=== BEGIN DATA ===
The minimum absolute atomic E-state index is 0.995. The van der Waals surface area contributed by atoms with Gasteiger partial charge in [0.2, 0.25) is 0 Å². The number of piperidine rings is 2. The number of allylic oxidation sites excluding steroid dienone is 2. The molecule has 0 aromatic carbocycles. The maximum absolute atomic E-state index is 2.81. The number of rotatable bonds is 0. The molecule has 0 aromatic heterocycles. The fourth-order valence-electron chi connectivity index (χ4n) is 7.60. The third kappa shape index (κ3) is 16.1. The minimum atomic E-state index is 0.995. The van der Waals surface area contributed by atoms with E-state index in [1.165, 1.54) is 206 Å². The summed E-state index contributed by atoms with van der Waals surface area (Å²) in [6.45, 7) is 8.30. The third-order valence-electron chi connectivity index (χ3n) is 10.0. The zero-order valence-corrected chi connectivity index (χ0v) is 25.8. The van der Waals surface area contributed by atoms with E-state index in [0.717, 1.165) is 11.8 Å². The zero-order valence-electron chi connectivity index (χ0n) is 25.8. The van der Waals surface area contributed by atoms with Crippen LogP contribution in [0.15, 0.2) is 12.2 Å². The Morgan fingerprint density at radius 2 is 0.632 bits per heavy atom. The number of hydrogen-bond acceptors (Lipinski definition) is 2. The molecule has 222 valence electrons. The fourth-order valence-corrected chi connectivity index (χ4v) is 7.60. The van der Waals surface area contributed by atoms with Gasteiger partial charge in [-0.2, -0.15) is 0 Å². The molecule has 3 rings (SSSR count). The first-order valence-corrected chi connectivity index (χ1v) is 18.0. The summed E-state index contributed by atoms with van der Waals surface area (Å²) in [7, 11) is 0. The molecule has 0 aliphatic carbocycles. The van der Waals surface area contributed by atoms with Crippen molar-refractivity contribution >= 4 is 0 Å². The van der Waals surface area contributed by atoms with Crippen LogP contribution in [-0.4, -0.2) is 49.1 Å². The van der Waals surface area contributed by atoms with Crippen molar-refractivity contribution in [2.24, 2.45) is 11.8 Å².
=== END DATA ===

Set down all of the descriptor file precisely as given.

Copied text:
The minimum absolute atomic E-state index is 0.995. The van der Waals surface area contributed by atoms with Gasteiger partial charge in [0.2, 0.25) is 0 Å². The number of piperidine rings is 2. The number of allylic oxidation sites excluding steroid dienone is 2. The molecule has 0 aromatic carbocycles. The maximum absolute atomic E-state index is 2.81. The number of rotatable bonds is 0. The molecule has 0 aromatic heterocycles. The fourth-order valence-electron chi connectivity index (χ4n) is 7.60. The third kappa shape index (κ3) is 16.1. The minimum atomic E-state index is 0.995. The van der Waals surface area contributed by atoms with E-state index in [1.165, 1.54) is 206 Å². The summed E-state index contributed by atoms with van der Waals surface area (Å²) in [6.45, 7) is 8.30. The third-order valence-electron chi connectivity index (χ3n) is 10.0. The zero-order valence-corrected chi connectivity index (χ0v) is 25.8. The van der Waals surface area contributed by atoms with E-state index in [0.717, 1.165) is 11.8 Å². The zero-order valence-electron chi connectivity index (χ0n) is 25.8. The van der Waals surface area contributed by atoms with Crippen LogP contribution in [0.15, 0.2) is 12.2 Å². The Morgan fingerprint density at radius 2 is 0.632 bits per heavy atom. The number of hydrogen-bond acceptors (Lipinski definition) is 2. The molecule has 222 valence electrons. The fourth-order valence-corrected chi connectivity index (χ4v) is 7.60. The van der Waals surface area contributed by atoms with Gasteiger partial charge in [-0.2, -0.15) is 0 Å². The molecule has 3 rings (SSSR count). The first-order valence-corrected chi connectivity index (χ1v) is 18.0. The summed E-state index contributed by atoms with van der Waals surface area (Å²) in [7, 11) is 0. The molecule has 0 aliphatic carbocycles. The van der Waals surface area contributed by atoms with Crippen molar-refractivity contribution >= 4 is 0 Å². The van der Waals surface area contributed by atoms with Crippen LogP contribution in [-0.4, -0.2) is 49.1 Å². The van der Waals surface area contributed by atoms with Crippen molar-refractivity contribution in [2.24, 2.45) is 11.8 Å².